Dolphins fans should be optimistic but avoid becoming delusional
August 06 2020 03:05 AM
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Head coach Brian Flores of the Miami Dolphins exits the field after a win over the New England Patri
Head coach Brian Flores of the Miami Dolphins exits the field after a win over the New England Patriots at Gillette Stadium on December 29, 2019, in Foxborough, Massachusetts. (Getty Images/TNS)

By Omar Kelly Sun Sentinel

There is a fine line between optimism and delusion, and that tightrope is what Miami Dolphins fans have struggled to balance on for quite a few NFL seasons over the past two decades.
Every team gets doused with hope and optimism this time of year, because training camp blooms hope, and Dolphins fans have every right to be excited. Team owner Steve Ross spent nearly $250 million giving last year’s 5-11 team a massive makeover, adding 13 free agents and 11 draft picks.
The sacrifices made last year ensured that nearly half the team will be made up of newcomers, and newcomers bring that new car smell we all love and crave. Players such as Kyle Van Noy, Byron Jones, Shaq Lawson and Tua Tagovailoa represent a fresh start, a rebirth. However, newness does not automatically mean respect.
The adage is that respect is earned, and there is much truth to this in life and sports, especially football. The 2020 Dolphins haven’t earned anybody’s respect yet, and this franchise certainly doesn’t deserve the benefit of doubt considering how the past few restarts have turned out the past two decades. But I’ll admit it. Last year was cute.
The Dolphins started to heat up in the second half of the season, and ultimately won five of the season’s final nine games. But let’s stop pretending the majority of those victories weren’t a byproduct of Ryan Fitzpatrick putting the franchise on his back, and figuratively carrying them to the five wins many tank-centric folks (my hand is raised) feared he would deliver because of his experience and veteran savvy.
And as talented a start as Fitzpatrick has had in past seasons, especially early in his tenure with a new franchise – see his stint with the Bills and Jets for example – we have all seen how this movie ends.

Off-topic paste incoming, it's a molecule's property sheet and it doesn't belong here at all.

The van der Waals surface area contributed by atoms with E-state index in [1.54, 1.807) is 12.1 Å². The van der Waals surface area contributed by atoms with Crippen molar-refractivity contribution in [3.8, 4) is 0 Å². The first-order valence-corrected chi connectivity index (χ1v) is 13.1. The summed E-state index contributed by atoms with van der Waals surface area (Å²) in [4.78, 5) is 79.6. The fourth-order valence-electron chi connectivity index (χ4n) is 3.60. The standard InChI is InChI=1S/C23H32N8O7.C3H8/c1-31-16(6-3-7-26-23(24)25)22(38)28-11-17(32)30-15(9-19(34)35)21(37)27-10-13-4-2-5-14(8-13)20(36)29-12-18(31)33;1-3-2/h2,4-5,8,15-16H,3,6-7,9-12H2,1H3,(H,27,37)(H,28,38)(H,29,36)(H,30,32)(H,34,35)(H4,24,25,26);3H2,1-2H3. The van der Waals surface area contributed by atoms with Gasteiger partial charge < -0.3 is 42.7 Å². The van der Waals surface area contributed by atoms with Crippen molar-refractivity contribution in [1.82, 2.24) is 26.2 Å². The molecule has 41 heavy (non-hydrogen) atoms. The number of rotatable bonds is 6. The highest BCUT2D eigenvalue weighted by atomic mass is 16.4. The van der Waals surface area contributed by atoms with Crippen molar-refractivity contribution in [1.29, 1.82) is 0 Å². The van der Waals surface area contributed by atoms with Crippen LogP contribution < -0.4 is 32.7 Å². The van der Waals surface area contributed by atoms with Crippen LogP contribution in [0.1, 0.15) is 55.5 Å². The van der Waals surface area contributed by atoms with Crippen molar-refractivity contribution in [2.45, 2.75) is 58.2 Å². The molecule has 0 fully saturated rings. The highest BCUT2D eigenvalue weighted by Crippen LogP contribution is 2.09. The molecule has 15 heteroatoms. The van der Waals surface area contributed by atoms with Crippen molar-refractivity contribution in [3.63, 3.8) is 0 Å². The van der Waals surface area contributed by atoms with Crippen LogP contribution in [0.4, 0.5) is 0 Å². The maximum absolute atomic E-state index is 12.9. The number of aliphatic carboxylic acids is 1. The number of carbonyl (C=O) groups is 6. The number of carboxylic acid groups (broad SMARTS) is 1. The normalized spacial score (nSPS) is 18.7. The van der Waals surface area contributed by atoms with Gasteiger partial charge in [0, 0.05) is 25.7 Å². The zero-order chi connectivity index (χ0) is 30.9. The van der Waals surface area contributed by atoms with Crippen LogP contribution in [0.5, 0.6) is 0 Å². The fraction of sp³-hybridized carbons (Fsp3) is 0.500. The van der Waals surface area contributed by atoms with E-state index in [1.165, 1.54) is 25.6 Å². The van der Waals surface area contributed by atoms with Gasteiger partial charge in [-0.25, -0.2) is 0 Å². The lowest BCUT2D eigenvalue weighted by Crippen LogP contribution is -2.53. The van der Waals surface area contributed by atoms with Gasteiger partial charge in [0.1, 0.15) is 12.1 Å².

Some call it the “Ryan Fitzpatrick Cycle,” but I feel the “Fitzpatrick Fizzle” is more fitting. The Cliffs Notes version of this 15-year veteran’s career is he’ll start out strong, get the fan base excited after leading the team to a few wins, but then when expectations rise, Fitzpatrick disappoints. He eventually gets replaced.What will make this Dolphins’ ride any different than Fitzpatrick’s Bills and Jets experience? Will it be the reunion between him and Chan Gailey, who served as his play-caller in Buffalo and New York?
Since when was Gailey, a grizzled assistant with head coach experience, a play-calling wizard? And the pair has never qualified for the playoffs. Maybe it’s the respect that Brian Flores earned in his first season coaching a batch of rookies, journeymen and NFL long shots?
Calling one jaw-dropping trick play on special teams, and beating two teams that produced a winning record in 2019 doesn’t make Flores the second coming of Bill Belichick.
Flores still has plenty to learn and prove, and that journey starts with building on the five wins Miami delivered last year, especially now that he has a better arsenal of players from this offseason’s makeover.
Cross your fingers general manager Chris Grier spent Ross’ money and Miami’s 11 draft pick wisely, and that Flores’ coaches - which include eight newcomers - know how to reach the players in this pandemic-shortened offseason.
Otherwise, we’ll be seeing more of the same-old, same-old from the forever 7-9 Dolphins, unless Miami gets lucky somehow.
Lucky enough for DeVante Parker to be healthy for a second straight season, and to see the 2018 version of Albert Wilson.
Blessed enough for an offensive line – which was historically bad in 2019 – to be transformed into a respectable unit because of the addition of two free agents and three draftees.
Fortunate that the two veteran tailbacks – Jordan Howard and Matt Breida – other teams discarded have something to prove and can help Miami build a forceful rushing attack in their pursuit of reception.
Hopeful that a secondary led by Xavien Howard and Jones can serve as the foundation of a good defense. The Dolphins have a long way to go before they earn the nation’s respect, and that journey starts with kickoff on Sept 13 against the New England Patriots. 
Plenty of roles must be established, and a ton of progress must be made to build a offense and defense that can deliver wins.
Whatever gives Dolphins fans hope in 2020 better be what produces respect, because that’s the easiest way to turn optimism into optimal performance in this unprecedented season.



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